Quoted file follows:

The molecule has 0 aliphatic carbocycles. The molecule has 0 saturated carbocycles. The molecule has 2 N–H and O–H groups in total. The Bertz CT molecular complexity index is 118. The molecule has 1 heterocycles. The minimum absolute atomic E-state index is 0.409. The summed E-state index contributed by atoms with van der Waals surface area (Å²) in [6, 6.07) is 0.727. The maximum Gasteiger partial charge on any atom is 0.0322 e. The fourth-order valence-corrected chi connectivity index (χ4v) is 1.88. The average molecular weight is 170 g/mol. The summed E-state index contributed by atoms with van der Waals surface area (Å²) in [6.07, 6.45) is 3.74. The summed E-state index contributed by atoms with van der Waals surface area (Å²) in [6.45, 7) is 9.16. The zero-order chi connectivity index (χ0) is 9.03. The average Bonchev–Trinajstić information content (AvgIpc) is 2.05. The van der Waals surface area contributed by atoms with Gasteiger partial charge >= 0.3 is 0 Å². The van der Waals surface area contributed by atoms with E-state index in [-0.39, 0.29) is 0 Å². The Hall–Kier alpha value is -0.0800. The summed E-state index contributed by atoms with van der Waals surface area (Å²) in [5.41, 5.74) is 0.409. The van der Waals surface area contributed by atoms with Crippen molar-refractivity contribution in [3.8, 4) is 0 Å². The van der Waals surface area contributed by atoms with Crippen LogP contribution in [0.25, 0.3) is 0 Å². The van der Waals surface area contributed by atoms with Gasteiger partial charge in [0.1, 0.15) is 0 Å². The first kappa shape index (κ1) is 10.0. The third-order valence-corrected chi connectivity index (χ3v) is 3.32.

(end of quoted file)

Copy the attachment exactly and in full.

The molecule has 0 aliphatic carbocycles. The molecule has 0 saturated carbocycles. The molecule has 2 N–H and O–H groups in total. The Bertz CT molecular complexity index is 118. The molecule has 1 heterocycles. The minimum absolute atomic E-state index is 0.409. The summed E-state index contributed by atoms with van der Waals surface area (Å²) in [6, 6.07) is 0.727. The maximum Gasteiger partial charge on any atom is 0.0322 e. The fourth-order valence-corrected chi connectivity index (χ4v) is 1.88. The average molecular weight is 170 g/mol. The summed E-state index contributed by atoms with van der Waals surface area (Å²) in [6.07, 6.45) is 3.74. The summed E-state index contributed by atoms with van der Waals surface area (Å²) in [6.45, 7) is 9.16. The zero-order chi connectivity index (χ0) is 9.03. The average Bonchev–Trinajstić information content (AvgIpc) is 2.05. The van der Waals surface area contributed by atoms with Gasteiger partial charge >= 0.3 is 0 Å². The van der Waals surface area contributed by atoms with E-state index in [-0.39, 0.29) is 0 Å². The Hall–Kier alpha value is -0.0800. The summed E-state index contributed by atoms with van der Waals surface area (Å²) in [5.41, 5.74) is 0.409. The van der Waals surface area contributed by atoms with Crippen molar-refractivity contribution in [3.8, 4) is 0 Å². The van der Waals surface area contributed by atoms with Crippen LogP contribution in [0.25, 0.3) is 0 Å². The van der Waals surface area contributed by atoms with Gasteiger partial charge in [0.1, 0.15) is 0 Å². The first kappa shape index (κ1) is 10.0. The third-order valence-corrected chi connectivity index (χ3v) is 3.32.